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Can writing become a duty? What is the difference between a poet and a critic?
Kierkegaard: My work as an author
From: Søren Kierkegaard, The Point of View for My Work as an Author
There is a time to be silent and a time to speak, So long as I considered the strictest silence my religious duty I strove in every way to preserve it. I have not hesitated to counteract, in a finite sense, my own effort by the enigmatic mystery and double entente which silence favors. What I have done in that way has been misunderstood, has been explained as pride, arrogance, and God knows what. So long as I considered silence my religious duty I would not do the least thing to obviate such a misunderstanding. But the reason I considered silence my duty was that the authorship was not yet at hand in so complete a form that the understanding of it could be anything but misunderstanding. ...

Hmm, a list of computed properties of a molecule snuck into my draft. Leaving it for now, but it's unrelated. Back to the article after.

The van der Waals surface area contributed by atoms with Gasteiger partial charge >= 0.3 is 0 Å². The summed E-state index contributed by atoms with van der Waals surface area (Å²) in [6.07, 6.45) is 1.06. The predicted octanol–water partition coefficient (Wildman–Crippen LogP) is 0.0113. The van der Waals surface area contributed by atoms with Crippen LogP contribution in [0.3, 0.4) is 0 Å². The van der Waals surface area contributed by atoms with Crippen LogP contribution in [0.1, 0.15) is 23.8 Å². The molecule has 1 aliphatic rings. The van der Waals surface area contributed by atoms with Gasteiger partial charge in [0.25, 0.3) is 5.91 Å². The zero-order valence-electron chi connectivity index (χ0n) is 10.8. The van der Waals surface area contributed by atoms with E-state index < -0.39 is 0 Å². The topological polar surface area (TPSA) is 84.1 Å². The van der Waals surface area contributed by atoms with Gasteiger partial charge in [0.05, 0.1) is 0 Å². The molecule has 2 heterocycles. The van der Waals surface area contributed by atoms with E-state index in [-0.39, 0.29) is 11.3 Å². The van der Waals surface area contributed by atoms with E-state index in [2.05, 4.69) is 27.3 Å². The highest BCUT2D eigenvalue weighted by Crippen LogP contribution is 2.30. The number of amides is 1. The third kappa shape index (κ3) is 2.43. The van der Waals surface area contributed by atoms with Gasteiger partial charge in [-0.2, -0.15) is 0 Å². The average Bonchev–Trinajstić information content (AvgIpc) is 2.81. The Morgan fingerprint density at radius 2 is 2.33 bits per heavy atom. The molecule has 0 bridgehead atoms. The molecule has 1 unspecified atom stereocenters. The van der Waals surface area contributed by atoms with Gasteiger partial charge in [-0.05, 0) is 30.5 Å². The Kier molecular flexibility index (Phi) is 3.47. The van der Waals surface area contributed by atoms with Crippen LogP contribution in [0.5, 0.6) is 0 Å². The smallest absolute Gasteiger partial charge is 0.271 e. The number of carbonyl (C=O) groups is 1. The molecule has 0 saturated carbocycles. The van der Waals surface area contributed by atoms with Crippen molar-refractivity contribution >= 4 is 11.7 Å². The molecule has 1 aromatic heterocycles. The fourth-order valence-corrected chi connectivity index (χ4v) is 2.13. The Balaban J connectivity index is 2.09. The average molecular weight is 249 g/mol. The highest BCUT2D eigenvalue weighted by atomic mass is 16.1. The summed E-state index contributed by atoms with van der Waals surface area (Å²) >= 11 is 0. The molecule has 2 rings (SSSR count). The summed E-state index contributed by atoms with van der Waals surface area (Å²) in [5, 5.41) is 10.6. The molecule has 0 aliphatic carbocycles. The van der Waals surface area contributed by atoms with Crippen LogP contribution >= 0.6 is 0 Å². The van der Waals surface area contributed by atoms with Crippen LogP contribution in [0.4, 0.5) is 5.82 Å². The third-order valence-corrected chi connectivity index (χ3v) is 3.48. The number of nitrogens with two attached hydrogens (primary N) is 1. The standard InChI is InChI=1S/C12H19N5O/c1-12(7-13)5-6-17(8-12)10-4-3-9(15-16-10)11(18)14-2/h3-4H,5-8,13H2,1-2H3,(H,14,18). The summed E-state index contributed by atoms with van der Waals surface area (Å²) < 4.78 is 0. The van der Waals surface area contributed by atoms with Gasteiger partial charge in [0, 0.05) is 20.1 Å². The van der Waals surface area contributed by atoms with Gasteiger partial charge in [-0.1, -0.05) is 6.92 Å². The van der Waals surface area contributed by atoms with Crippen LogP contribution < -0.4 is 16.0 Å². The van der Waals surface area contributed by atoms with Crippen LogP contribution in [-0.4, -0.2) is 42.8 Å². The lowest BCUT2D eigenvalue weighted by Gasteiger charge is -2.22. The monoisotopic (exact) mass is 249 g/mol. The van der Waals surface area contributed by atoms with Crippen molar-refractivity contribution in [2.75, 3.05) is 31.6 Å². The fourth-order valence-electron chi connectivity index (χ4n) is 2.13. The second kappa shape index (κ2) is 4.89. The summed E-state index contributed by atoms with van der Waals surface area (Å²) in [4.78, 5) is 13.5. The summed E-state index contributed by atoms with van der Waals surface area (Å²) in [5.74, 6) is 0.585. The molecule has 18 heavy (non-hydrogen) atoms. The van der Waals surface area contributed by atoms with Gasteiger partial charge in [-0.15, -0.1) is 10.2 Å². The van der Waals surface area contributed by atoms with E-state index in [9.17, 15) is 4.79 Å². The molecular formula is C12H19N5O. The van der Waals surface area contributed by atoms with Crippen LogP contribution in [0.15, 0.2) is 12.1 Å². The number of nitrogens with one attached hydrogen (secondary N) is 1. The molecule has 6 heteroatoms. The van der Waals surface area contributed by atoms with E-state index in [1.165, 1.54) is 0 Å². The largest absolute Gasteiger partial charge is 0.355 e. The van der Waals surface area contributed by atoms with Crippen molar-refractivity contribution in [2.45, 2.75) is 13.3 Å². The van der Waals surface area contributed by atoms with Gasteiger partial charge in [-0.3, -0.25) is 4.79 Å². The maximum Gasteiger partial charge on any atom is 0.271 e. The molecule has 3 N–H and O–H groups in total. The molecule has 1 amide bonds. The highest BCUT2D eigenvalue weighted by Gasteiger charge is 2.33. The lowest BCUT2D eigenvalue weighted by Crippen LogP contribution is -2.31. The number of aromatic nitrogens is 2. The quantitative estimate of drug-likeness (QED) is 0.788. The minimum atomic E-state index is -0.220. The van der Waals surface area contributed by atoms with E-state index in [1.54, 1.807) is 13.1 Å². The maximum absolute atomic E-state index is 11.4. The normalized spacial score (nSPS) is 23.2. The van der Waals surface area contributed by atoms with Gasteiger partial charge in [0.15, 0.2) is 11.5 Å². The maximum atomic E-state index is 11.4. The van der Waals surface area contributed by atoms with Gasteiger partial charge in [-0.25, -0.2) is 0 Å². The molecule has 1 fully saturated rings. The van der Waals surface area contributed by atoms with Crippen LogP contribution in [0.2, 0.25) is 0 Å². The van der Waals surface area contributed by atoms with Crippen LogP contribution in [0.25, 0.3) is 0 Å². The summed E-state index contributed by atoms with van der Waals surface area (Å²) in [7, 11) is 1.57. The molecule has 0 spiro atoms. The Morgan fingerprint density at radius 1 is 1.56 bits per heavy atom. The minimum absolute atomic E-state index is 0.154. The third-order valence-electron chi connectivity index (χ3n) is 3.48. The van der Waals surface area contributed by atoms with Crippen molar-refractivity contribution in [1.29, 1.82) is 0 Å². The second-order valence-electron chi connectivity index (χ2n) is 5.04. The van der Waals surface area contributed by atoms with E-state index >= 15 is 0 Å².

That I am and was an author is related to Christianity, to the problem of 'becoming a Christian', with a direct or indirect polemic against the monstrous illusion we call Christendom, or against the illusion that in such a land of ours all are Christians of a sort. ...
No, an illusion can never be destroyed directly, and only by indirect means can it be radically removed. If it is an illusion that all are Christians—and if there is anything to be done about it, it must be done indirectly, not by one who vociferously proclaims himself an extraordinary Christian, but by one who, better instructed, is ready to declare that he is not a Christian at all....
Cf. Pascal, Method & purpose | Rilke, Letter to a Young Poet | Plato, Whom are we talking to? | Emerson, Self-knowledge | Gibson - McRury, Discovering one's face | Emerson, We differ in art, not in wisdom